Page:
Two Numerical Methods to Solve the Second Order Multi-pantograph Equation with Boundary Conditions

Mahdi Ahmadinia, Zeinab Safari

  Open Access OPEN ACCESS  Peer Reviewed PEER-REVIEWED

Two Numerical Methods to Solve the Second Order Multi-pantograph Equation with Boundary Conditions

Mahdi Ahmadinia1,, Zeinab Safari1

1Department Mathematics, University of Qom, Qom, Iran

Abstract

In this article, we present two numerical methods to solve the second order multi-pantograph equation with boundary conditions. The multi-pantograph equation is converted to an integral equation then the integral equation is solved by two projective methods. Some properties of Chebyshev polynomials are employed to prove the convergence analysis of the two proposed methods. Finally, numerical examples also are given to illustrate the efficiency and validity of the two proposed methods.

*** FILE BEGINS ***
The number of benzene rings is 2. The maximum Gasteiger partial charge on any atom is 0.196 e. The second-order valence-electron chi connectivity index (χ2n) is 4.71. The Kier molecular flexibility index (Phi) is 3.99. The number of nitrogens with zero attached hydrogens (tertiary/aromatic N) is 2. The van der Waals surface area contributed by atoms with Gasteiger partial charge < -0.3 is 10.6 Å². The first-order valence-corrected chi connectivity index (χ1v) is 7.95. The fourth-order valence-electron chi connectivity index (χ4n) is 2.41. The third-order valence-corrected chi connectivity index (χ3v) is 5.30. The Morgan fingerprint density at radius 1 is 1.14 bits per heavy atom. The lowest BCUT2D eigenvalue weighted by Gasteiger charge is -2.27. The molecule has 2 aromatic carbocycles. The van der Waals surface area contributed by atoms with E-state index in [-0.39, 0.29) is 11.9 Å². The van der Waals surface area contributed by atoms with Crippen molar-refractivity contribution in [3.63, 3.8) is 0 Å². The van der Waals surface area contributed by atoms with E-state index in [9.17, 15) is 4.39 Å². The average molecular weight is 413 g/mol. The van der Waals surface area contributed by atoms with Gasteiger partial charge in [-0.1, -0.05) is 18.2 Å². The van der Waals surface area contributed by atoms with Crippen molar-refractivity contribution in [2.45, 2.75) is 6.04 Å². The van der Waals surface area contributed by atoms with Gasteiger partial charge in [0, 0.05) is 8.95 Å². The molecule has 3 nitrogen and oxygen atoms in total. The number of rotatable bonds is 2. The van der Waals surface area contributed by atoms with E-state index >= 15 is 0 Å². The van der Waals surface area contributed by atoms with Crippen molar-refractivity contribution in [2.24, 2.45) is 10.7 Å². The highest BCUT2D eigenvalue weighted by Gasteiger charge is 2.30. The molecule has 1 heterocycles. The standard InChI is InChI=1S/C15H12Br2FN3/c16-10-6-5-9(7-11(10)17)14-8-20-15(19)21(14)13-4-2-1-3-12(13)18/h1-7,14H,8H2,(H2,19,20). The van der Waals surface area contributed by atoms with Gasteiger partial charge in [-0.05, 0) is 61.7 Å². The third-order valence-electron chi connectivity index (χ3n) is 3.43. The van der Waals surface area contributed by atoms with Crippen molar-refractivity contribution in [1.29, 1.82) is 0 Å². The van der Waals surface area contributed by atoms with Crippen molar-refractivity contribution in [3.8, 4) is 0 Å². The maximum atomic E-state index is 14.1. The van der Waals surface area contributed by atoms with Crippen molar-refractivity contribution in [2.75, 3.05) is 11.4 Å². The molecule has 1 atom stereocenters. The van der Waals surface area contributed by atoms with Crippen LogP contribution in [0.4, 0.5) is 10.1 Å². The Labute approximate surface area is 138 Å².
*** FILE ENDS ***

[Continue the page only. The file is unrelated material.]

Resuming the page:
At a glance: Figures

Cite this article:

  • Ahmadinia, Mahdi, and Zeinab Safari. "Two Numerical Methods to Solve the Second Order Multi-pantograph Equation with Boundary Conditions." Applied Mathematics and Physics 2.4 (2014): 124-127.
  • Ahmadinia, M. , & Safari, Z. (2014). Two Numerical Methods to Solve the Second Order Multi-pantograph Equation with Boundary Conditions. Applied Mathematics and Physics, 2(4), 124-127.
  • Ahmadinia, Mahdi, and Zeinab Safari. "Two Numerical Methods to Solve the Second Order Multi-pantograph Equation with Boundary Conditions." Applied Mathematics and Physics 2, no. 4 (2014): 124-127.

Import into BibTeX Import into EndNote Import into RefMan Import into RefWorks

1. Introduction

The following second order delay differential

(1)